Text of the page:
Thursday, August 04, 2005

Kangaroo Court No 2 - the case of David Hicks

David Hicks is an Australian who had a difficult time adjusting to the normal ways of life. He trained himself to be tough, doing weird stuff like biting off the head of a chicken to eat it, and punishing himself as if he was a commando living off a harsh and hostile land. With such a personality and attitude, it’s no wonder he dashed off to Afghanistan to join the Talibans to fight for them against the Northern Alliances.

In short, Hicks is nothing more than a romantic adventurer who has been trying to discover a role in his life. He's not a terrorist. He went to Afghanistan to fight for a legitimate government, no matter how repugnant the Talibans have been. Terrorist experts have confirmed that, yet the US and Australian government have refused to accept this assessment of David Hicks.

Just as a quick refresher, during the USSR’s occupation of Afghanistan, the Americans and Talibans were pals, while the Soviets and Northern Alliance were allies.

Then 9/11 happened. The US blamed Osama bin Laden, who was living in Afghanistan. The Talibans were told to hand Osama over, but they asked the Americans for proof that he, Osama was complicit. Of course the US couldn’t because they have no such evidence. The majority of the attackers being Saudis only meant that there was a Saudi connection, but that connection might not have necessarily be Osama as there were many anti-US terrorist groups, some of whom have connections to the Saudi royalty.

But Bush needed a whipping boy, preferably one that won't embarrassed the Saudi royalty, to show the American public that he was successful in bringing to the criminals of 9/11 to justice. He pointed his fingers at Osama and he invaded Afghanistan to get that man. We all know what happened then.

A number of westerners were rounded up when the US troops and their allies caught the Talibans. David Hicks was the Australian prisoner. Hicks had remained in Guantanamo since he was taken there. He is about to go on trial before the US Military Commission. That’s where the shit starts to fly.

First of all, what was his crime? He joined the Talibans to fight the Northern Alliance, the very people the US had urged and supported the Talibans to fight against.. He wasn’t involved in 9/11. In fact, the Australian government has admitted David Hicks has not committed any crime against Australia.

Then his appointed military defence lawyer, a young US marine officer, Major Michael Mori, asserted Hicks won’t get a fair trial with the Commission. Mori said the system set up in such a way that Hicks won’t stand a chance. I salute Captain Mori for his courage in speaking out for surely that won’t be good for his career progression.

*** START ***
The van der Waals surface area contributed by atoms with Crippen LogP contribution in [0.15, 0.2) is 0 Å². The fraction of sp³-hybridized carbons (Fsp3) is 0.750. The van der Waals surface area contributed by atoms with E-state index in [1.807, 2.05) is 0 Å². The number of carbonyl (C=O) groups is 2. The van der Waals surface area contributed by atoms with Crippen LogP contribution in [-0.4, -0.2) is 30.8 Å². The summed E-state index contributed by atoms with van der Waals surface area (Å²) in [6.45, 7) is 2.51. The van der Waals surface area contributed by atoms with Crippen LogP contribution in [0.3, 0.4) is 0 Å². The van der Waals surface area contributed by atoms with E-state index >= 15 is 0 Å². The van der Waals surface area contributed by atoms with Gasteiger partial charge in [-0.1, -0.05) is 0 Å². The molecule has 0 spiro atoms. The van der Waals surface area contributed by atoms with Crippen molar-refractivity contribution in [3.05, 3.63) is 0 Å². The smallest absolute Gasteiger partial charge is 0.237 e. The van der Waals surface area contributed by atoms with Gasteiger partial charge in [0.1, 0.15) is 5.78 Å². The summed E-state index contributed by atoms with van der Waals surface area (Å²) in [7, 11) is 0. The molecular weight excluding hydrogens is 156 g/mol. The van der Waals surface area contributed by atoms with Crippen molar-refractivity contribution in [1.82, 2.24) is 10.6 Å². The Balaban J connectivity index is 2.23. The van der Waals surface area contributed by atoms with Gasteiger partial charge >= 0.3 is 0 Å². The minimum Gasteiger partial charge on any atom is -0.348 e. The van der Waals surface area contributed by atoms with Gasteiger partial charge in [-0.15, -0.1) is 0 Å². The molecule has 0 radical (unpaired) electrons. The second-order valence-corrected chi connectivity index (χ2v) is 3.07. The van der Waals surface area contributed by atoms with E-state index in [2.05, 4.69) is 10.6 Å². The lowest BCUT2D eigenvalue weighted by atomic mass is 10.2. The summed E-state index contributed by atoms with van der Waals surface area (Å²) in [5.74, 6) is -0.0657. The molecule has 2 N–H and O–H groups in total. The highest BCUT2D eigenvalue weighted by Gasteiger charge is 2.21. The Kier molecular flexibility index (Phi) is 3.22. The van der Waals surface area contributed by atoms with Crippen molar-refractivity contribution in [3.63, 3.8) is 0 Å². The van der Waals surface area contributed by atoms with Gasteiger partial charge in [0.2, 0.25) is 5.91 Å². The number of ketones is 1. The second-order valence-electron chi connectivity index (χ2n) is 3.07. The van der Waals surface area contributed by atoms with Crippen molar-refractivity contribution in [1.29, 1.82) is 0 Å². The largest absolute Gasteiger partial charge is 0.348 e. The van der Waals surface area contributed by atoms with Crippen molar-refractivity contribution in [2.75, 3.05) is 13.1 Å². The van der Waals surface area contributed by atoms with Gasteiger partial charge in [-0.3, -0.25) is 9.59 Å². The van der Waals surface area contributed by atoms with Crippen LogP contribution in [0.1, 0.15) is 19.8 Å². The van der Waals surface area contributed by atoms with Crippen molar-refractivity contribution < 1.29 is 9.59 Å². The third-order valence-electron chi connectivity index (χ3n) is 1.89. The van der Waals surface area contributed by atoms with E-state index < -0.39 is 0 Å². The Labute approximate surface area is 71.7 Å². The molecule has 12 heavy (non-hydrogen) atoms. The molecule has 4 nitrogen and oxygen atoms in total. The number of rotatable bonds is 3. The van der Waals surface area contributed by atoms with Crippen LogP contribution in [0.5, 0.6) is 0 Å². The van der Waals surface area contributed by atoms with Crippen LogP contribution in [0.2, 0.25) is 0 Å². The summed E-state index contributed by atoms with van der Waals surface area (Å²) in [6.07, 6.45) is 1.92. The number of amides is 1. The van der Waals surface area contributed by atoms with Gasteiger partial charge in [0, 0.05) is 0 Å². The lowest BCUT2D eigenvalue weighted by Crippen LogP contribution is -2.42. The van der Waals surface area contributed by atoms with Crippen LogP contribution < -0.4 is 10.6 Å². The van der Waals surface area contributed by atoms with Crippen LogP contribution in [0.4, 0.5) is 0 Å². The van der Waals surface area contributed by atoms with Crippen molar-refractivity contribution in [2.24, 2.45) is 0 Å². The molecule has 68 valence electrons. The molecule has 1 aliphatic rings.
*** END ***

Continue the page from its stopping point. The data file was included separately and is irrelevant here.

Then, to make the matters even worse, initially two military prosecutors, yes, MILITARY PROSECUTORS, not a defence lawyer like Captain Mori, said the same thing, about the system being rigged to get Hicks. These prosecutors, Captain John Carr and Major Robert Preston, have since then posted elsewhere. They have now been joined by a 3rd US military prosecutor Carrie Wolf who has also voiced her concerns about the rigged system. All 3 have refused to be associated with a process that was flawed and unfair. What does this tell us, when the prosecuting officers believe the system is unfair to the defendant?

Unfortunately for David Hicks, the Australian government has refused to challenge the US military or government to protect one of its citizens, despite the expressed concerns of the Australian Law Council, legal experts and even his own political party members. It has casually brushed aside the scandal of the prosecutors complaining about the rigged trial, claiming the US military stated that the prosecutors had personal issues with the Commission. By this insinuation the US military hopes to discredit the 3 prosecutors as either trouble makers or dissatisfied officers.

All THREE prosecutors having personal issues against the Commission? One, maybe – two, hmmm – but THREE? Balderdash.

Former Australian High Court judge Mary Gaudron agreed that the trial process in the United States is an abuse of the rule of law. She has this to say:

"He's [David Hicks] not being tried in any ordinary sense of the word. He is being subject to a military inquiry, the rules of which are anything but consistent with the notion of a fair trial in respect of a criminal offence.”

"If David Hicks committed a criminal offence anywhere in the world, then the rule of law requires that he be tried in a proper court composed of independent judges whereby his criminal guilt can be ascertained."

"It [the trial] follows a presidential decree which of course is the hallmark by which people are tried in some countries that we would regard as a dictatorship. "It's legal in the sense that there is a decree but it is an extra-legal, extra-judicial process.”

"Whether or not it is consistent with international law and norms is another question entirely."

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